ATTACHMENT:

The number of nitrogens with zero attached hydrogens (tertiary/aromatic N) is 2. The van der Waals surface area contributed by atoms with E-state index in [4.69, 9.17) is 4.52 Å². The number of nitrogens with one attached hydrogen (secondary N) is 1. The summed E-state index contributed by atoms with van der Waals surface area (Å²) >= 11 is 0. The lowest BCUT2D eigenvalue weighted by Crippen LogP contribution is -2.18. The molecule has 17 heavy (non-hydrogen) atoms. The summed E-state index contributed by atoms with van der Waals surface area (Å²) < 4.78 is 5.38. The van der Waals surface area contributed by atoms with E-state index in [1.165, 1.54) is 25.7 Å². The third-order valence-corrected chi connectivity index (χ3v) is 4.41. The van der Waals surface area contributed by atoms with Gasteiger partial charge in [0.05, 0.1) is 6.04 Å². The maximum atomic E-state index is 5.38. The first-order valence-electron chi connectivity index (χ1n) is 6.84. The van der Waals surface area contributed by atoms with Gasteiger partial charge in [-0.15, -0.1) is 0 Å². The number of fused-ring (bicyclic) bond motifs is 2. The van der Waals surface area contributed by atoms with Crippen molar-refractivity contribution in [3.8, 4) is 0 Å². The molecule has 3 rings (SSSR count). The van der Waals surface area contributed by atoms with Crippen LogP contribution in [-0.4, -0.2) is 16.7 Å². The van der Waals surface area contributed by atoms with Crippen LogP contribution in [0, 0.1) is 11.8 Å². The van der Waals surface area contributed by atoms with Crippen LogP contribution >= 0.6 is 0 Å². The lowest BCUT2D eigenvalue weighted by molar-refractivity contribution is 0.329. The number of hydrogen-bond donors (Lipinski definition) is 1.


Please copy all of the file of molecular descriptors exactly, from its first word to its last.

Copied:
The number of nitrogens with zero attached hydrogens (tertiary/aromatic N) is 2. The van der Waals surface area contributed by atoms with E-state index in [4.69, 9.17) is 4.52 Å². The number of nitrogens with one attached hydrogen (secondary N) is 1. The summed E-state index contributed by atoms with van der Waals surface area (Å²) >= 11 is 0. The lowest BCUT2D eigenvalue weighted by Crippen LogP contribution is -2.18. The molecule has 17 heavy (non-hydrogen) atoms. The summed E-state index contributed by atoms with van der Waals surface area (Å²) < 4.78 is 5.38. The van der Waals surface area contributed by atoms with E-state index in [1.165, 1.54) is 25.7 Å². The third-order valence-corrected chi connectivity index (χ3v) is 4.41. The van der Waals surface area contributed by atoms with Gasteiger partial charge in [0.05, 0.1) is 6.04 Å². The maximum atomic E-state index is 5.38. The first-order valence-electron chi connectivity index (χ1n) is 6.84. The van der Waals surface area contributed by atoms with Gasteiger partial charge in [-0.15, -0.1) is 0 Å². The number of fused-ring (bicyclic) bond motifs is 2. The van der Waals surface area contributed by atoms with Crippen molar-refractivity contribution in [3.8, 4) is 0 Å². The molecule has 3 rings (SSSR count). The van der Waals surface area contributed by atoms with Crippen LogP contribution in [-0.4, -0.2) is 16.7 Å². The van der Waals surface area contributed by atoms with Crippen LogP contribution in [0, 0.1) is 11.8 Å². The van der Waals surface area contributed by atoms with Crippen LogP contribution >= 0.6 is 0 Å². The lowest BCUT2D eigenvalue weighted by molar-refractivity contribution is 0.329. The number of hydrogen-bond donors (Lipinski definition) is 1.